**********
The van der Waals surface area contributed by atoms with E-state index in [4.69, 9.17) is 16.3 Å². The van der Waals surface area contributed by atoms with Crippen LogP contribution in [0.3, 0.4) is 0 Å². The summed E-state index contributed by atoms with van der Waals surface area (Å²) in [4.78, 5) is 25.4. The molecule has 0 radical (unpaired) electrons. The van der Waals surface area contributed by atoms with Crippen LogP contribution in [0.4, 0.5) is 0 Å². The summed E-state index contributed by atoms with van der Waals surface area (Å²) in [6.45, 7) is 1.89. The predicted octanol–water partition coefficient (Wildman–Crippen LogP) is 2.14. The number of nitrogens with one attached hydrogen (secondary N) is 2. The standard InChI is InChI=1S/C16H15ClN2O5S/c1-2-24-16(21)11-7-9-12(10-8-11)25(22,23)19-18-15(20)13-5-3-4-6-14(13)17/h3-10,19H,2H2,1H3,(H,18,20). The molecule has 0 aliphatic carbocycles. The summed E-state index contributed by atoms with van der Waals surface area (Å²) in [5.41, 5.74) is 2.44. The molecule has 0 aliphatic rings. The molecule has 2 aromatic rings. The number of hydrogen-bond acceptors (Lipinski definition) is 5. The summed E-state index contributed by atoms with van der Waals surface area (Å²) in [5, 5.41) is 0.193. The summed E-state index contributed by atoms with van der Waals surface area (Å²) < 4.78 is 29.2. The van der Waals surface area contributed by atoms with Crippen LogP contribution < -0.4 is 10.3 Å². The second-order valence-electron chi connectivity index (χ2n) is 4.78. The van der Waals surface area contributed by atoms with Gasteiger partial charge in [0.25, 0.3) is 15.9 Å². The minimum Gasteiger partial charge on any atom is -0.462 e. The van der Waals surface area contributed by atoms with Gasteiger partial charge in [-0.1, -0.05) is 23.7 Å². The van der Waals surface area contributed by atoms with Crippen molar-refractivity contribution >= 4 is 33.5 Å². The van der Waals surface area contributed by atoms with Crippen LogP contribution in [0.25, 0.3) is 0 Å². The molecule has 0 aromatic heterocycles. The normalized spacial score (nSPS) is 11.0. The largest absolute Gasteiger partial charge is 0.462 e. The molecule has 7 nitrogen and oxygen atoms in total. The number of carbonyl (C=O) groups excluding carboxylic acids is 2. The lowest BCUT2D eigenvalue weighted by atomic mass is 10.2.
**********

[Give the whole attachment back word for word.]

The van der Waals surface area contributed by atoms with E-state index in [4.69, 9.17) is 16.3 Å². The van der Waals surface area contributed by atoms with Crippen LogP contribution in [0.3, 0.4) is 0 Å². The summed E-state index contributed by atoms with van der Waals surface area (Å²) in [4.78, 5) is 25.4. The molecule has 0 radical (unpaired) electrons. The van der Waals surface area contributed by atoms with Crippen LogP contribution in [0.4, 0.5) is 0 Å². The summed E-state index contributed by atoms with van der Waals surface area (Å²) in [6.45, 7) is 1.89. The predicted octanol–water partition coefficient (Wildman–Crippen LogP) is 2.14. The number of nitrogens with one attached hydrogen (secondary N) is 2. The standard InChI is InChI=1S/C16H15ClN2O5S/c1-2-24-16(21)11-7-9-12(10-8-11)25(22,23)19-18-15(20)13-5-3-4-6-14(13)17/h3-10,19H,2H2,1H3,(H,18,20). The molecule has 0 aliphatic carbocycles. The summed E-state index contributed by atoms with van der Waals surface area (Å²) in [5.41, 5.74) is 2.44. The molecule has 0 aliphatic rings. The molecule has 2 aromatic rings. The number of hydrogen-bond acceptors (Lipinski definition) is 5. The summed E-state index contributed by atoms with van der Waals surface area (Å²) in [5, 5.41) is 0.193. The summed E-state index contributed by atoms with van der Waals surface area (Å²) < 4.78 is 29.2. The van der Waals surface area contributed by atoms with Crippen LogP contribution < -0.4 is 10.3 Å². The second-order valence-electron chi connectivity index (χ2n) is 4.78. The van der Waals surface area contributed by atoms with Gasteiger partial charge in [0.25, 0.3) is 15.9 Å². The minimum Gasteiger partial charge on any atom is -0.462 e. The van der Waals surface area contributed by atoms with Gasteiger partial charge in [-0.1, -0.05) is 23.7 Å². The van der Waals surface area contributed by atoms with Crippen molar-refractivity contribution >= 4 is 33.5 Å². The van der Waals surface area contributed by atoms with Crippen LogP contribution in [0.25, 0.3) is 0 Å². The molecule has 0 aromatic heterocycles. The normalized spacial score (nSPS) is 11.0. The largest absolute Gasteiger partial charge is 0.462 e. The molecule has 7 nitrogen and oxygen atoms in total. The number of carbonyl (C=O) groups excluding carboxylic acids is 2. The lowest BCUT2D eigenvalue weighted by atomic mass is 10.2.